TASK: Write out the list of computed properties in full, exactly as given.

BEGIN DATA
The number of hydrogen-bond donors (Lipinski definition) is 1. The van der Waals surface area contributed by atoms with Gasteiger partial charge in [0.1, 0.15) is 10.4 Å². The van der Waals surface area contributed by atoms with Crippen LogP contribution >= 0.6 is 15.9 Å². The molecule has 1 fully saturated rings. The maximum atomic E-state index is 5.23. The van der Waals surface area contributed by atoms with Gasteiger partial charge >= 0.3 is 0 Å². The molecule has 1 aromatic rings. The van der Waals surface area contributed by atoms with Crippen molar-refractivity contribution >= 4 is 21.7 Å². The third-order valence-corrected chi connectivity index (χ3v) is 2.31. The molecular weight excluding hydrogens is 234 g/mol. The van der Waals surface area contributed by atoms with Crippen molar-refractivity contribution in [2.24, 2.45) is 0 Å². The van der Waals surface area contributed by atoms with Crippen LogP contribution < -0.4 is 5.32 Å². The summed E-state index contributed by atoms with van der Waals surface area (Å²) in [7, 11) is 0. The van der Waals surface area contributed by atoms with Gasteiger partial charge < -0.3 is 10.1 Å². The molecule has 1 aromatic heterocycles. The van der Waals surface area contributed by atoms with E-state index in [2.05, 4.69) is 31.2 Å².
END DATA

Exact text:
The number of hydrogen-bond donors (Lipinski definition) is 1. The van der Waals surface area contributed by atoms with Gasteiger partial charge in [0.1, 0.15) is 10.4 Å². The van der Waals surface area contributed by atoms with Crippen LogP contribution >= 0.6 is 15.9 Å². The molecule has 1 fully saturated rings. The maximum atomic E-state index is 5.23. The van der Waals surface area contributed by atoms with Gasteiger partial charge >= 0.3 is 0 Å². The molecule has 1 aromatic rings. The van der Waals surface area contributed by atoms with Crippen molar-refractivity contribution >= 4 is 21.7 Å². The third-order valence-corrected chi connectivity index (χ3v) is 2.31. The molecular weight excluding hydrogens is 234 g/mol. The van der Waals surface area contributed by atoms with Crippen molar-refractivity contribution in [2.24, 2.45) is 0 Å². The van der Waals surface area contributed by atoms with Crippen LogP contribution < -0.4 is 5.32 Å². The summed E-state index contributed by atoms with van der Waals surface area (Å²) in [7, 11) is 0. The van der Waals surface area contributed by atoms with Gasteiger partial charge < -0.3 is 10.1 Å². The molecule has 1 aromatic heterocycles. The van der Waals surface area contributed by atoms with E-state index in [2.05, 4.69) is 31.2 Å².